The Washington Post
proves again that the more things change, the more they stay the same.
The capital's paper of record gave readers a story about teens and robberies on Capitol Hill, but doesn't say what the suspects look like. Readers learn that "[d]escriptions of the assailants in each case were scanty but similar."
- So what are the descriptions? The Post doesn't elaborate.
We can guess, however, that the "teens" are blacks because news organizations routinely leave race out of stories about crime.
Here's the story:
A woman was robbed in the heart of Capitol Hill on Sunday afternoon by youths who grabbed her around the neck and took her purse, D.C. police said.A second woman was robbed after dark within a block of where the first incident took place, police said, and a similar robbery was reported Friday about a half-mile away.In the first incident, the woman was grabbed about 1 p.m. while on foot near Seventh and A streets NE. According to police, several male teenagers took part in the robbery and fled in a minivan.About 8 p.m., a woman who was walking was robbed by several teenagers who snatched her purse.They, too, fled in a minivan, police said.Descriptions of the assailants in each case were scanty but similar. Both incidents occurred about three-quarters of a mile east of the Capitol, in a neighborhood largely composed of rowhouses. A church also stands at Seventh and A.In the robbery Friday, a woman was walking on 12th Street SE, near Independence Avenue and a block south of Lincoln Park, about 9:30 p.m. when four teenagers approached, police said.One grabbed her from behind and the others took her purse.A robbery by force was reported about 1 p.m. Thursday in the 1300 block of E Street NE, within a mile of the sites of the other three reported robberies. Police said a juvenile was arrested. [Three women robbed in Capitol Hill area by groups of teens, police say, By Martin Weil October 18, 2015]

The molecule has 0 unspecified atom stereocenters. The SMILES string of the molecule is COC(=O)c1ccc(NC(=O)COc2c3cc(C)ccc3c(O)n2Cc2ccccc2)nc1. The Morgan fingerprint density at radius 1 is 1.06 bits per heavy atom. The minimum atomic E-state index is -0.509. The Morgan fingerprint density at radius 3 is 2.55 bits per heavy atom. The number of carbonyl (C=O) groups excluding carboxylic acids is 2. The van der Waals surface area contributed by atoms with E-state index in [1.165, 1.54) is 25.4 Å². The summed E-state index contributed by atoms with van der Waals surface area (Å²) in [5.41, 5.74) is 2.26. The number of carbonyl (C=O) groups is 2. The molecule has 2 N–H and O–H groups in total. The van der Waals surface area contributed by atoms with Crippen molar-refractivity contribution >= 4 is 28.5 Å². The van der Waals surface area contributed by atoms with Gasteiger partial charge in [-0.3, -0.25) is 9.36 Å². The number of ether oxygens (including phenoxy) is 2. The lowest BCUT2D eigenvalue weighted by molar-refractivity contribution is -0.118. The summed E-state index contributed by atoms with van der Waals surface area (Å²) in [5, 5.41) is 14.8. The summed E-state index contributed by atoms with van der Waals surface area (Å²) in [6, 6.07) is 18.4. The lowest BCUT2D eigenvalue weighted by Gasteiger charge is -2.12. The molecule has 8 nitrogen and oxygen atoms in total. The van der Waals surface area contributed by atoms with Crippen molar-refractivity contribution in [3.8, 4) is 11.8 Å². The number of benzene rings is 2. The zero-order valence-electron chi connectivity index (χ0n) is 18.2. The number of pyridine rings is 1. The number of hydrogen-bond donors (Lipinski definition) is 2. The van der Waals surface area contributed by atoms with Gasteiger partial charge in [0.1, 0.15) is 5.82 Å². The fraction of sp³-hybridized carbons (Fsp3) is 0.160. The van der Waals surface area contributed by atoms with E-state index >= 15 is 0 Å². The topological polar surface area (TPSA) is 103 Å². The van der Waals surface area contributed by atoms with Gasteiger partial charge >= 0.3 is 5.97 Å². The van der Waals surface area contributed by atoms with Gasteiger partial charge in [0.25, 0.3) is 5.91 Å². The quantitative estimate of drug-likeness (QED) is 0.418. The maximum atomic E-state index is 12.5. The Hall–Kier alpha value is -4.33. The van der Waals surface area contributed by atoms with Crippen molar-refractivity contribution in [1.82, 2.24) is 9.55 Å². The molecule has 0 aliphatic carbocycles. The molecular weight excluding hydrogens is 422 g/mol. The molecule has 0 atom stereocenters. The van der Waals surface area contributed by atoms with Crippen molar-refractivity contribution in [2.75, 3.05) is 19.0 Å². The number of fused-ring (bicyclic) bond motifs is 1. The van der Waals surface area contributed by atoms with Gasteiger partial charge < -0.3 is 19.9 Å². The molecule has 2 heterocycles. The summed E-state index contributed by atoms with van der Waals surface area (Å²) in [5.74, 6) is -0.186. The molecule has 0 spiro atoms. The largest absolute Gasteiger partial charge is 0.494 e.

Perhaps the Post
ombudsman can explain how this story helps readers, or will help readers identify suspects for police.
Then again, the average Capitol Hill staffer knows, party and ideology and even race
regardless, what kind of "teens" they need to watch out for in D.C.
As for commenters
on the story, the Post's
"scanty" description doesn't fool them. They are assuming the "teens" are blacks, and they know why the Post won't say.